Is this the Fall of Football?

An insight on the factors that are causing Football’s decline in participation


Photo by Lorallye Partlow

The Park View ball carrier is met by a swarm of Wolverines at the 2016 Park View vs Woodgrove football game.

Written by Casey Abashian, Maryam Khan, and Ryan Wilkinson

The homey, familiar aroma of fresh-cut grass consumes each breath as the impact of a bone-crushing tackle is heard throughout the audience. A packed house, filled to the brim with students, parents, and coaches alike erupts in approval, united over a common American pastime.

Football remains the country’s most popular spectator sport; however, over the past several years, concerns over player safety, American demographic changes, and the quality of life former players enjoy has left the contest’s popularity in a downward trend.

According to a Gallup study, football’s popularity peaked in 2006 and 2007, with 43 percent of Americans saying that football was their favorite sport to watch. Over the course of the last decade, football has seen a decline in popularity, dipping to a 37% rating in December of 2017. Football, known as a fierce and physical game since its inception, now engages a raging debate questioning if the sport’s recent emphasis on player safety is having a positive or negative impact on the well-being of its athletes on a local and professional scale.

Declining participation numbers have led to the cancellation of Loudoun’s Park View High School’s varsity football program for the foreseeable future, an unprecedented turn of events for a school with such a rich athletic history. Only 18 athletes reported to the first varsity practice this year, seven players short of the participation level the Virginia High School League (VHSL) recommends in order to maintain a healthy and productive campaign. In an effort to restore the program back to a healthy, productive state, Park View and Loudoun County officials reached an agreement to play a modified junior varsity schedule for the 2018-2019 season, giving the remaining players left in the program an opportunity to develop their skills and rebuild the program in a safe, less rigorous environment.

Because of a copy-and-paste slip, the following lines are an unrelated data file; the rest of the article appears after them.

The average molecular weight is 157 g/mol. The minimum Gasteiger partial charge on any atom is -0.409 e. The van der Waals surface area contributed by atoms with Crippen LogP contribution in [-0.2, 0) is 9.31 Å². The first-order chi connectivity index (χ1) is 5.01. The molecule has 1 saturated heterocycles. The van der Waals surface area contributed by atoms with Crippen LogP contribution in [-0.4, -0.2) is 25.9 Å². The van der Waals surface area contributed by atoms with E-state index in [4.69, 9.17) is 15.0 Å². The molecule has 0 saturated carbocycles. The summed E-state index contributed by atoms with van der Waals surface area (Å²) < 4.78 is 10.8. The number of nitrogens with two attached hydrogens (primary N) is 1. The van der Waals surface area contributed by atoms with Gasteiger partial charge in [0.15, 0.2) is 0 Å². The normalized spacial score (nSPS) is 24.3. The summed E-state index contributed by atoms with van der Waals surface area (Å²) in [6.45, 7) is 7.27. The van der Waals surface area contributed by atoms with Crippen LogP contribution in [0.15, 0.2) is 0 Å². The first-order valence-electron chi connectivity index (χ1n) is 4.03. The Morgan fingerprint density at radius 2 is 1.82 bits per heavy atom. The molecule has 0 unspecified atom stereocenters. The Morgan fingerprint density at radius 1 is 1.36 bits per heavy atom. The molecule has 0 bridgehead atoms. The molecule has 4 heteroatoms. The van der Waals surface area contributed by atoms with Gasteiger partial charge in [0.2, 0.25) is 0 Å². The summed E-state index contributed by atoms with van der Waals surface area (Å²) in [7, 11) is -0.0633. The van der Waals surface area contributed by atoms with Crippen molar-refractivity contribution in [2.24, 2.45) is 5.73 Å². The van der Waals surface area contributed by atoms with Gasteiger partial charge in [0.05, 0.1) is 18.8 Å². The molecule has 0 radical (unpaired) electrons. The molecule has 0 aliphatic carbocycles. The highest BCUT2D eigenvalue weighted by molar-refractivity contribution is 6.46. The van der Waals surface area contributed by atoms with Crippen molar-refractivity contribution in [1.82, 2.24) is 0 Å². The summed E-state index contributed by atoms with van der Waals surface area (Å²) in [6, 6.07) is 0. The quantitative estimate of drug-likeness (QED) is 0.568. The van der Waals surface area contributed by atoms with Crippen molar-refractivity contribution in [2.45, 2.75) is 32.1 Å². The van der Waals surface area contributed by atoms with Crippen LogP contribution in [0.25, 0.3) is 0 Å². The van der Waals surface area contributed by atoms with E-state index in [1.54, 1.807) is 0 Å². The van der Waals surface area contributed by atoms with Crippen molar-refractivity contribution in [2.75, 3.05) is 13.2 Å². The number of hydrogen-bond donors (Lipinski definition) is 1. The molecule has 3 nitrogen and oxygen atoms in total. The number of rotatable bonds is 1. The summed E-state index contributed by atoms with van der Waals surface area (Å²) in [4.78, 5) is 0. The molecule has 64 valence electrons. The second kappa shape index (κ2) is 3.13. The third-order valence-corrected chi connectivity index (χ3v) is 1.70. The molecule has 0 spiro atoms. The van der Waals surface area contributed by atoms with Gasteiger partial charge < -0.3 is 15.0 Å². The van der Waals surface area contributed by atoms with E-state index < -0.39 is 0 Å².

For Park View football player Zach Hendi and the surrounding Park View School Community, the benefits behind the decision have already become apparent, with the school embracing the circumstances and rallying behind the JV squad.

“The school wasn’t discouraged at all. We took this opportunity to come back better and stronger and reclaim Park View as a competitor in the Dulles Region. Just last game, we took a win which we haven’t done in a long time and there are many more to come,” says Hendi.

On the opposite side of the county, Woodgrove football head coach Michael Skinner sees a similar decline in participation with the Wolverine football program.

“A lot of it has to do with the area you’re in, and the popularity of football. When I first came to Woodgrove or Purcellville, we had 74 kids come out for freshman football. This year, we barely have 30. Purcellville hasn’t changed, but the perception of the game has changed. Fewer kids are playing the sport growing up, and that’s having an effect on Park View and communities where you didn’t have a lot of numbers, to begin with,” says Skinner.

Dwindling participation may also be attributed to the demographic changes in each particular school zone, with some ethnicities growing up with alternatives to football such as soccer, lacrosse, and basketball instead.

“To be honest with you, with the Park View thing, and maybe with some other schools you are talking about demographics that have changed in Sterling. You have families in the area that are more into soccer,” says Woodgrove football assistant coach John Cowne.